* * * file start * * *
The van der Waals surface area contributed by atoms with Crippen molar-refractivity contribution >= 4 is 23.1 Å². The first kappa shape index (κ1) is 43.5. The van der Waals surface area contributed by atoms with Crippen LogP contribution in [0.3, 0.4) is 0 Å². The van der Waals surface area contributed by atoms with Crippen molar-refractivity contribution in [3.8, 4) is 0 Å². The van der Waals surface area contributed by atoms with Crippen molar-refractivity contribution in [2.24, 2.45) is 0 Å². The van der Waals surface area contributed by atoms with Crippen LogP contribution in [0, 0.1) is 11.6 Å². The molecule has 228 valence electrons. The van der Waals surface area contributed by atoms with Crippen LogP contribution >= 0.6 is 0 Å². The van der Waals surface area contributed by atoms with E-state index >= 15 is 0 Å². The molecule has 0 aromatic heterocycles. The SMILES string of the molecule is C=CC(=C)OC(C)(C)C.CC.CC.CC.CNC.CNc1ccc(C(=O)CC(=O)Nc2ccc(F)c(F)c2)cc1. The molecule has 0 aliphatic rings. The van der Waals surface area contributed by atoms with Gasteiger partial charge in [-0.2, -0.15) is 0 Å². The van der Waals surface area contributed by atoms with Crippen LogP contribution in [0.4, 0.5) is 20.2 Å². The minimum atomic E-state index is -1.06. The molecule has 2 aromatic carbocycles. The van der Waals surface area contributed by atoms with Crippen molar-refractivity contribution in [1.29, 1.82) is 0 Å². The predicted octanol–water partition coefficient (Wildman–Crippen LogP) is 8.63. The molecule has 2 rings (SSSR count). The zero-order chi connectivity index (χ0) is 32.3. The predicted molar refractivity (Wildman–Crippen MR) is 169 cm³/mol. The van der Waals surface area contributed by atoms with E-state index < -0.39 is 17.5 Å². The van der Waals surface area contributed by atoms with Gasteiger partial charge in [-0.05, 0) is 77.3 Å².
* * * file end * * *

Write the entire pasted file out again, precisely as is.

The van der Waals surface area contributed by atoms with Crippen molar-refractivity contribution >= 4 is 23.1 Å². The first kappa shape index (κ1) is 43.5. The van der Waals surface area contributed by atoms with Crippen LogP contribution in [0.3, 0.4) is 0 Å². The van der Waals surface area contributed by atoms with Crippen molar-refractivity contribution in [3.8, 4) is 0 Å². The van der Waals surface area contributed by atoms with Crippen molar-refractivity contribution in [2.24, 2.45) is 0 Å². The van der Waals surface area contributed by atoms with Crippen LogP contribution in [0, 0.1) is 11.6 Å². The molecule has 228 valence electrons. The van der Waals surface area contributed by atoms with Crippen LogP contribution >= 0.6 is 0 Å². The van der Waals surface area contributed by atoms with E-state index >= 15 is 0 Å². The molecule has 0 aromatic heterocycles. The SMILES string of the molecule is C=CC(=C)OC(C)(C)C.CC.CC.CC.CNC.CNc1ccc(C(=O)CC(=O)Nc2ccc(F)c(F)c2)cc1. The molecule has 0 aliphatic rings. The van der Waals surface area contributed by atoms with Gasteiger partial charge in [-0.2, -0.15) is 0 Å². The van der Waals surface area contributed by atoms with Crippen LogP contribution in [0.4, 0.5) is 20.2 Å². The minimum atomic E-state index is -1.06. The molecule has 2 aromatic carbocycles. The van der Waals surface area contributed by atoms with Crippen molar-refractivity contribution in [1.29, 1.82) is 0 Å². The predicted octanol–water partition coefficient (Wildman–Crippen LogP) is 8.63. The molecule has 2 rings (SSSR count). The zero-order chi connectivity index (χ0) is 32.3. The predicted molar refractivity (Wildman–Crippen MR) is 169 cm³/mol. The van der Waals surface area contributed by atoms with E-state index < -0.39 is 17.5 Å². The van der Waals surface area contributed by atoms with Gasteiger partial charge in [-0.05, 0) is 77.3 Å².